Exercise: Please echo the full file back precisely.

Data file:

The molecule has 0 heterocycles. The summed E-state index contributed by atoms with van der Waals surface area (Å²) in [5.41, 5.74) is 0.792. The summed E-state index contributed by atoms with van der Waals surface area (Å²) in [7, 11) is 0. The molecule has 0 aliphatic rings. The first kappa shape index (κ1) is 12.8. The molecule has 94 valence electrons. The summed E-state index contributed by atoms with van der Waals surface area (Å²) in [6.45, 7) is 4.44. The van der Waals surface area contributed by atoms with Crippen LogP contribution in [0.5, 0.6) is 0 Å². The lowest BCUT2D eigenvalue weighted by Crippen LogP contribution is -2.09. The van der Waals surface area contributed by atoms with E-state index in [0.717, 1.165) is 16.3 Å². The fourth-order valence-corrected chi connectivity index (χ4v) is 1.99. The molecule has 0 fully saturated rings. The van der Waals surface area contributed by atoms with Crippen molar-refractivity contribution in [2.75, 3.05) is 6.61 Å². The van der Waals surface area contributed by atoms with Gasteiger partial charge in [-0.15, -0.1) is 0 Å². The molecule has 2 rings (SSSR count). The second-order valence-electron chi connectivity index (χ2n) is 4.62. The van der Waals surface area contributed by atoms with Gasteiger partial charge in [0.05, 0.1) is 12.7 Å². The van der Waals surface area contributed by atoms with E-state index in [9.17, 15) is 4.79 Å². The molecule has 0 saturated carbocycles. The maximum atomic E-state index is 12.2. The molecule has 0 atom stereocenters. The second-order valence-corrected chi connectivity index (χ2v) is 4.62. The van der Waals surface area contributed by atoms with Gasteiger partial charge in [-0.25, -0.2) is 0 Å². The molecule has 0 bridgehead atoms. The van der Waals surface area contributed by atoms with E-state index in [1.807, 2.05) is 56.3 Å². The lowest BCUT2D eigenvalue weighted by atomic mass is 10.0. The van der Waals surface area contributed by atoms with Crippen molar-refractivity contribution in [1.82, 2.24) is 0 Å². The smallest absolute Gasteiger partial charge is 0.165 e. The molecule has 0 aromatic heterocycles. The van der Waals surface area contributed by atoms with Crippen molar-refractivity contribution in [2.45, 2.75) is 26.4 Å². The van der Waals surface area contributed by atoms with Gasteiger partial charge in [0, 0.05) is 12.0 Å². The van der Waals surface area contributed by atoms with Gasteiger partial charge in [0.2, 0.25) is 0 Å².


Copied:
The molecule has 0 heterocycles. The summed E-state index contributed by atoms with van der Waals surface area (Å²) in [5.41, 5.74) is 0.792. The summed E-state index contributed by atoms with van der Waals surface area (Å²) in [7, 11) is 0. The molecule has 0 aliphatic rings. The first kappa shape index (κ1) is 12.8. The molecule has 94 valence electrons. The summed E-state index contributed by atoms with van der Waals surface area (Å²) in [6.45, 7) is 4.44. The van der Waals surface area contributed by atoms with Crippen LogP contribution in [0.5, 0.6) is 0 Å². The lowest BCUT2D eigenvalue weighted by Crippen LogP contribution is -2.09. The van der Waals surface area contributed by atoms with E-state index in [0.717, 1.165) is 16.3 Å². The fourth-order valence-corrected chi connectivity index (χ4v) is 1.99. The molecule has 0 fully saturated rings. The van der Waals surface area contributed by atoms with Crippen molar-refractivity contribution in [2.75, 3.05) is 6.61 Å². The van der Waals surface area contributed by atoms with Gasteiger partial charge in [-0.15, -0.1) is 0 Å². The molecule has 2 rings (SSSR count). The second-order valence-electron chi connectivity index (χ2n) is 4.62. The van der Waals surface area contributed by atoms with Gasteiger partial charge in [0.05, 0.1) is 12.7 Å². The van der Waals surface area contributed by atoms with E-state index in [9.17, 15) is 4.79 Å². The molecule has 0 saturated carbocycles. The maximum atomic E-state index is 12.2. The molecule has 0 atom stereocenters. The second-order valence-corrected chi connectivity index (χ2v) is 4.62. The van der Waals surface area contributed by atoms with Gasteiger partial charge in [-0.25, -0.2) is 0 Å². The molecule has 0 bridgehead atoms. The van der Waals surface area contributed by atoms with E-state index in [1.807, 2.05) is 56.3 Å². The lowest BCUT2D eigenvalue weighted by atomic mass is 10.0. The van der Waals surface area contributed by atoms with Crippen molar-refractivity contribution in [1.82, 2.24) is 0 Å². The smallest absolute Gasteiger partial charge is 0.165 e. The molecule has 0 aromatic heterocycles. The van der Waals surface area contributed by atoms with Crippen molar-refractivity contribution in [2.45, 2.75) is 26.4 Å². The van der Waals surface area contributed by atoms with Gasteiger partial charge in [0, 0.05) is 12.0 Å². The van der Waals surface area contributed by atoms with Gasteiger partial charge in [0.2, 0.25) is 0 Å².